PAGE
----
Simplifying Leadership with the 3C Disciplines


Guest post by Great Leadership regular contributor Beth Armknecht Miller:

I, and others, have been guilty in the past of making leadership
so complicated. Both new and current leaders can become overwhelmed with the
long lists of leadership “how tos” and “need tos”. How can any leader master
all of these?  But does great leadership really
have to be so complicated?
 

As I have worked with successful leaders over the years, they
all have demonstrated three disciplines that I believe are critical to success:
Care, Curiosity, and Courage. And
when leaders embrace and master these three disciplines much of what a leader has
to accomplish is a result of these core disciplines.

So what is so special about Care, Curiosity, and Courage?

As a leader, when you consistently care, both employee engagement and employer brand are improved for
the organization.
 

Care is perceived by others from actions that a leader
chooses to do or not do. The ability to consciously and purposefully choose to
act and communicate in a caring way shows those that you lead that they are
much more than an employee to you and the organization. When you demonstrate
care a trusting and safe environment will develop, where employees will want to
share their ideas and concerns with you.
 

I want readers not to
confuse care with coddling. Care is not coddling! Coddling is for kids not for
adults who are being compensated for work.
 

Care is also about community and society as a whole. Today’s
leaders must be part of the greater good and not insular to their company and
industry. Great leaders care about what is happening in their community and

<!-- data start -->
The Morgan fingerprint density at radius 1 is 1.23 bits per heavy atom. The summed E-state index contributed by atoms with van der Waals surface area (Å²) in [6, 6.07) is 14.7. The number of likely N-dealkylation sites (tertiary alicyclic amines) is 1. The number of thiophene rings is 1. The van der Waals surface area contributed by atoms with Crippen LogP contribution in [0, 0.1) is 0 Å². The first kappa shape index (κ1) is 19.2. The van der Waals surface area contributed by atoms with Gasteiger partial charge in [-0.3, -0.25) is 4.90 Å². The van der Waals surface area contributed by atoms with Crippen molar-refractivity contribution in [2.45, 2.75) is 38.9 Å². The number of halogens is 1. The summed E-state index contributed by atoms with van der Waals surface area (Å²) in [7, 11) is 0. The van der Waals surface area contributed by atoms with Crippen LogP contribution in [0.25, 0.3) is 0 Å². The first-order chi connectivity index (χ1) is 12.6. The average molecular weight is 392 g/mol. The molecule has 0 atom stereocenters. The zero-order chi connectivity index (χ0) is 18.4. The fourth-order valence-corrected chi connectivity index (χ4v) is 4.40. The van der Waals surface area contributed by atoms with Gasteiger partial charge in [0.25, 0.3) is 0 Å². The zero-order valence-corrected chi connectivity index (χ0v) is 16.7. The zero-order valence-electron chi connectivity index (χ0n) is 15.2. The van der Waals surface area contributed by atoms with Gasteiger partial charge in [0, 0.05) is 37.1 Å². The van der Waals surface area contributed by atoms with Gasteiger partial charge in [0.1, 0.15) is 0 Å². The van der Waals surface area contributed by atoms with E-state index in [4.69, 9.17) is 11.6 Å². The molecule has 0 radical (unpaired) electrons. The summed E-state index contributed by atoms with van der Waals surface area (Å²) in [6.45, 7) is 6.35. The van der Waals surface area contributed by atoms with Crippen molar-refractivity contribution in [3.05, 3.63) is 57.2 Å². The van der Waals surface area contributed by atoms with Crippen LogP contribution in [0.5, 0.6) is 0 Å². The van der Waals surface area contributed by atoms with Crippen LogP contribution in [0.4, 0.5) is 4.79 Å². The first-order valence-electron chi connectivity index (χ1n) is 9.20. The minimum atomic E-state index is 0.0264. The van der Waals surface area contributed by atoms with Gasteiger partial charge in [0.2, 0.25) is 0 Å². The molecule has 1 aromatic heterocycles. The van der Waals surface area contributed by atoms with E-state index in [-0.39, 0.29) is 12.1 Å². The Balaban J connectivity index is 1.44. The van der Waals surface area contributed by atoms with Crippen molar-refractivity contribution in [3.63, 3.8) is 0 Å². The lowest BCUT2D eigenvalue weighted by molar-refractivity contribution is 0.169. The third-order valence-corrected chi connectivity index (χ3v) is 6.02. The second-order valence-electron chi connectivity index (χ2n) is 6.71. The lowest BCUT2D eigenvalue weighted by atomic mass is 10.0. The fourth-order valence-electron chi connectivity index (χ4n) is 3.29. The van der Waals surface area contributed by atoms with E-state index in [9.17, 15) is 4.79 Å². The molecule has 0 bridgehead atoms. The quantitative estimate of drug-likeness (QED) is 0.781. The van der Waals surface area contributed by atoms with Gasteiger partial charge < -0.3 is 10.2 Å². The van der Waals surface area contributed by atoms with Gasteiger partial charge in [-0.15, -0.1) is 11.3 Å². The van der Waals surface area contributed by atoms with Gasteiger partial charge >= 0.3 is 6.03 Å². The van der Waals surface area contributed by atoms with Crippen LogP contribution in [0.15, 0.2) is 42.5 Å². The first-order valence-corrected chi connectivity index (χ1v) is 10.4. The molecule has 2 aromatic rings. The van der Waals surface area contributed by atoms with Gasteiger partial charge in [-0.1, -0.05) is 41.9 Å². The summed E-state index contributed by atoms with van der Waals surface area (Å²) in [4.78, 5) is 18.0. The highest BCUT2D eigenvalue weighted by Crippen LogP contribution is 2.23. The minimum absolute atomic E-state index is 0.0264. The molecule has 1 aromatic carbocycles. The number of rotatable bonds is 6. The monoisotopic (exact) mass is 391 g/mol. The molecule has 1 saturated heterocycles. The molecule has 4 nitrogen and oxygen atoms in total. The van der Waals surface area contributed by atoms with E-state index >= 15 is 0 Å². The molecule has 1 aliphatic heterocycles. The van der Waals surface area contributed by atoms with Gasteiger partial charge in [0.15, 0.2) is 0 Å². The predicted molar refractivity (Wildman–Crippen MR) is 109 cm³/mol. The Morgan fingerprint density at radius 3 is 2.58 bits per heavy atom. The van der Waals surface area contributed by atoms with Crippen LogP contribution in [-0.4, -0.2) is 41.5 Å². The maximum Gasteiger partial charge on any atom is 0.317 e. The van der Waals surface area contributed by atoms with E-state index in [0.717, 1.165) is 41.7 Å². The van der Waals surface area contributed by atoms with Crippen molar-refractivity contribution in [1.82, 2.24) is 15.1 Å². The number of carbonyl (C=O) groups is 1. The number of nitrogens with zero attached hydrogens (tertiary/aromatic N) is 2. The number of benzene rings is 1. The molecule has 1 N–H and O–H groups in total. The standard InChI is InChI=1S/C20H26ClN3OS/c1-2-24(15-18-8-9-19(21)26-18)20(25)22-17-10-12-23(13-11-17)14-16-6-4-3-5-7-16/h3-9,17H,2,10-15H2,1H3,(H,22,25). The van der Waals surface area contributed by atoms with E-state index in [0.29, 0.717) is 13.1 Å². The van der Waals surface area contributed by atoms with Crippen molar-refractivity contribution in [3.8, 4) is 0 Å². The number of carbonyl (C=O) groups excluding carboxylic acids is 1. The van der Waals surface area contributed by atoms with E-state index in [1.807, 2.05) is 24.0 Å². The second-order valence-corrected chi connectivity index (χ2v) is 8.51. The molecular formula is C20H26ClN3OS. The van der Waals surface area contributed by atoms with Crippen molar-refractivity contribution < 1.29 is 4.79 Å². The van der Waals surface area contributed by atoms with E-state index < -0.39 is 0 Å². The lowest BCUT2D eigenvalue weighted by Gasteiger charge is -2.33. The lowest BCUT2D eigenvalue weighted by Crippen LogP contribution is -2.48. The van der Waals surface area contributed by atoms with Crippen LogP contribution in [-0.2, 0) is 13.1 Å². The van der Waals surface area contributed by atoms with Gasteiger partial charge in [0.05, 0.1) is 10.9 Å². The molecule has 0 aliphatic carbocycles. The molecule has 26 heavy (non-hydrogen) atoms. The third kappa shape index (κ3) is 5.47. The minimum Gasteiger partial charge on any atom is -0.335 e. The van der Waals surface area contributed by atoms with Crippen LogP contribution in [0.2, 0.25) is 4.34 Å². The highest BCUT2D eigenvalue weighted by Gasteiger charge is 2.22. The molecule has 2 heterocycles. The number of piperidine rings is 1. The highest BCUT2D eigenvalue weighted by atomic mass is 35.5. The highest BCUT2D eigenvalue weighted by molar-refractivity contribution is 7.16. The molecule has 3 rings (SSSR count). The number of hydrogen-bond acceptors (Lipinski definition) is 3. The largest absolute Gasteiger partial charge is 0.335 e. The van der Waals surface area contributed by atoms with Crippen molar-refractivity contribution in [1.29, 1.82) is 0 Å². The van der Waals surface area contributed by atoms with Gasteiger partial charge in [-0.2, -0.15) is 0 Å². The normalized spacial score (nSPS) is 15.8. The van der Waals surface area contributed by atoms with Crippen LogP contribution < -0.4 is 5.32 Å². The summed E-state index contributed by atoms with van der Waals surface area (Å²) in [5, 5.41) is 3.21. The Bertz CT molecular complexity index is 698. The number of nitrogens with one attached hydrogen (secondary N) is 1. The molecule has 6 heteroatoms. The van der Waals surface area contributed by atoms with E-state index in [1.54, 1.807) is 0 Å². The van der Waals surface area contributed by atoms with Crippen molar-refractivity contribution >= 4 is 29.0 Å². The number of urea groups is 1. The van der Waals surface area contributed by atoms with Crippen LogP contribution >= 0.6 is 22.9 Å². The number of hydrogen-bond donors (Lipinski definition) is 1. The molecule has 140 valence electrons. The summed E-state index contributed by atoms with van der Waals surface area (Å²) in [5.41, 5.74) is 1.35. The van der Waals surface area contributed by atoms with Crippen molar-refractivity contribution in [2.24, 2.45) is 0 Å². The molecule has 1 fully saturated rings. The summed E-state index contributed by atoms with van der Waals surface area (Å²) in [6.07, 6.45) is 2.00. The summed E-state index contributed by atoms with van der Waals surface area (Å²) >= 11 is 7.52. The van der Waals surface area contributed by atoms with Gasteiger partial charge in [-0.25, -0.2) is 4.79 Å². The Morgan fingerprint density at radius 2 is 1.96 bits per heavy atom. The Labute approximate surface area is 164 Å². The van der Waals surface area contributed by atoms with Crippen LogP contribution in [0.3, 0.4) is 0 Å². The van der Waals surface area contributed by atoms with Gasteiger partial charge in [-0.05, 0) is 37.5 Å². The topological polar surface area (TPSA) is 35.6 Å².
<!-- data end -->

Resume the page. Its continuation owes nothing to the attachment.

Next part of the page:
become an active part of their community.
 

Consistently exhibiting curiosity
and having a commanding desire to understand and learn can stimulate innovation
and creativity within an organization. And with the rate of change
accelerating, both innovation and creativity are critical to a company’s
future. Curiosity can drive you as a leader to be more agile to market and
economic changes.
 

You demonstrate curiosity by asking great and powerful questions
to understand others and uncover opportunities. Learning and developing yourself
as a leader shows others that you are not only curious but that you value
growth and development. And when you embrace curiosity then you are helping to
develop others around you. Curiosity can have a synergistic effect on others.
 

On the other hand, if you think you have all the answers and
aren’t open to new ideas you won’t be prepared for changes that can affect both
you, your team members and your organization. Lack of curiosity is a risk to
leaders.
 

And the final leadership discipline but by no means least, courage. This is the discipline that if
mastered can set you apart as a leader. Leadership courage aids in keeping
companies on the path to their vision, and true to their mission and values.
With courage, organizations thrive in a world of transparency where the truth
is spoken even when the message is difficult. 
 

Accountability is found with leaders of courage. Employees
have clear expectations of performance standards and are held to them. And,
employees aren’t surprised when receiving feedback and development plans.
 

Courage doesn’t come easily. 
It requires you to make tough decisions that may have a negative impact
on you personally and/or professionally. Courage is also demonstrated when you
have the fierce conversations with team members that you don’t look forward to
in a timely manner.
 

When you can concentrate on just three and not multiple
lists of disciplines, change is manageable. Take time to assess yourself in
these three disciplines, identify what needs to be strengthened and work at
becoming more consistent in practicing them all.
 
Beth Armknecht Miller, of Atlanta, Georgia, is Founder and President of Executive Velocity, a leadership development advisory firm accelerating the leadership success of CEOs and business leaders. She is also a Vistage Chair and Executive Coach. She is certified in Myers Briggs and Hogan leadership assessment tools and is a Certified Managerial Coach by Kennesaw State University. Visit http://www.executive-velocity.com/ or http://executivevelocityblog.com/ or follow her on twitter at SrExecAdvisor.